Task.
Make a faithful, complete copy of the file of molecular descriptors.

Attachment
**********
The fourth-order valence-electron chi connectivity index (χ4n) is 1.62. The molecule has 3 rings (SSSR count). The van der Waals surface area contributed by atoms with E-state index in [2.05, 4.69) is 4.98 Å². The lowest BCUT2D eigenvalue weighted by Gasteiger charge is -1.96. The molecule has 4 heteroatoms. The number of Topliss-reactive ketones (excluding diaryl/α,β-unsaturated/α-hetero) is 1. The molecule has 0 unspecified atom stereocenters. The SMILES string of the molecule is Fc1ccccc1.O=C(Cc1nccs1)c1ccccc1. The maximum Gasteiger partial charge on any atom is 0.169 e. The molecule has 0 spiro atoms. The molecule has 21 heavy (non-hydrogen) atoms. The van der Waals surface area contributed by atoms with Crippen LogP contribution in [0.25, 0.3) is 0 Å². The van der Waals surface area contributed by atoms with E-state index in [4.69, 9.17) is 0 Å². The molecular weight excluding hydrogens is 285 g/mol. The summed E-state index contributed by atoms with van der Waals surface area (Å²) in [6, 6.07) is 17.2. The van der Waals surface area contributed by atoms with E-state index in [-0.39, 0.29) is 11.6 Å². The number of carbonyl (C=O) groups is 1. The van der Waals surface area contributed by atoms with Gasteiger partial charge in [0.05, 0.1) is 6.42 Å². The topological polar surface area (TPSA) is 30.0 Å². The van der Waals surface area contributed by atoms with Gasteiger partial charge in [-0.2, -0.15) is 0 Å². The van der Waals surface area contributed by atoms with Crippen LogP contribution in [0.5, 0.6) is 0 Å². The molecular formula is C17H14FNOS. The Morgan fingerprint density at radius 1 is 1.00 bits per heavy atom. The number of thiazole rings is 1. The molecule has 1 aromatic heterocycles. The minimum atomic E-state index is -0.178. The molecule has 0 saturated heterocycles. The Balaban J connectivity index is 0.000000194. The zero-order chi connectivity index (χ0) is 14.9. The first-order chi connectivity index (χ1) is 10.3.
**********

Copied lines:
The fourth-order valence-electron chi connectivity index (χ4n) is 1.62. The molecule has 3 rings (SSSR count). The van der Waals surface area contributed by atoms with E-state index in [2.05, 4.69) is 4.98 Å². The lowest BCUT2D eigenvalue weighted by Gasteiger charge is -1.96. The molecule has 4 heteroatoms. The number of Topliss-reactive ketones (excluding diaryl/α,β-unsaturated/α-hetero) is 1. The molecule has 0 unspecified atom stereocenters. The SMILES string of the molecule is Fc1ccccc1.O=C(Cc1nccs1)c1ccccc1. The maximum Gasteiger partial charge on any atom is 0.169 e. The molecule has 0 spiro atoms. The molecule has 21 heavy (non-hydrogen) atoms. The van der Waals surface area contributed by atoms with Crippen LogP contribution in [0.25, 0.3) is 0 Å². The van der Waals surface area contributed by atoms with E-state index in [4.69, 9.17) is 0 Å². The molecular weight excluding hydrogens is 285 g/mol. The summed E-state index contributed by atoms with van der Waals surface area (Å²) in [6, 6.07) is 17.2. The van der Waals surface area contributed by atoms with E-state index in [-0.39, 0.29) is 11.6 Å². The number of carbonyl (C=O) groups is 1. The van der Waals surface area contributed by atoms with Gasteiger partial charge in [0.05, 0.1) is 6.42 Å². The topological polar surface area (TPSA) is 30.0 Å². The van der Waals surface area contributed by atoms with Gasteiger partial charge in [-0.2, -0.15) is 0 Å². The van der Waals surface area contributed by atoms with Crippen LogP contribution in [0.5, 0.6) is 0 Å². The molecular formula is C17H14FNOS. The Morgan fingerprint density at radius 1 is 1.00 bits per heavy atom. The number of thiazole rings is 1. The molecule has 1 aromatic heterocycles. The minimum atomic E-state index is -0.178. The molecule has 0 saturated heterocycles. The Balaban J connectivity index is 0.000000194. The zero-order chi connectivity index (χ0) is 14.9. The first-order chi connectivity index (χ1) is 10.3.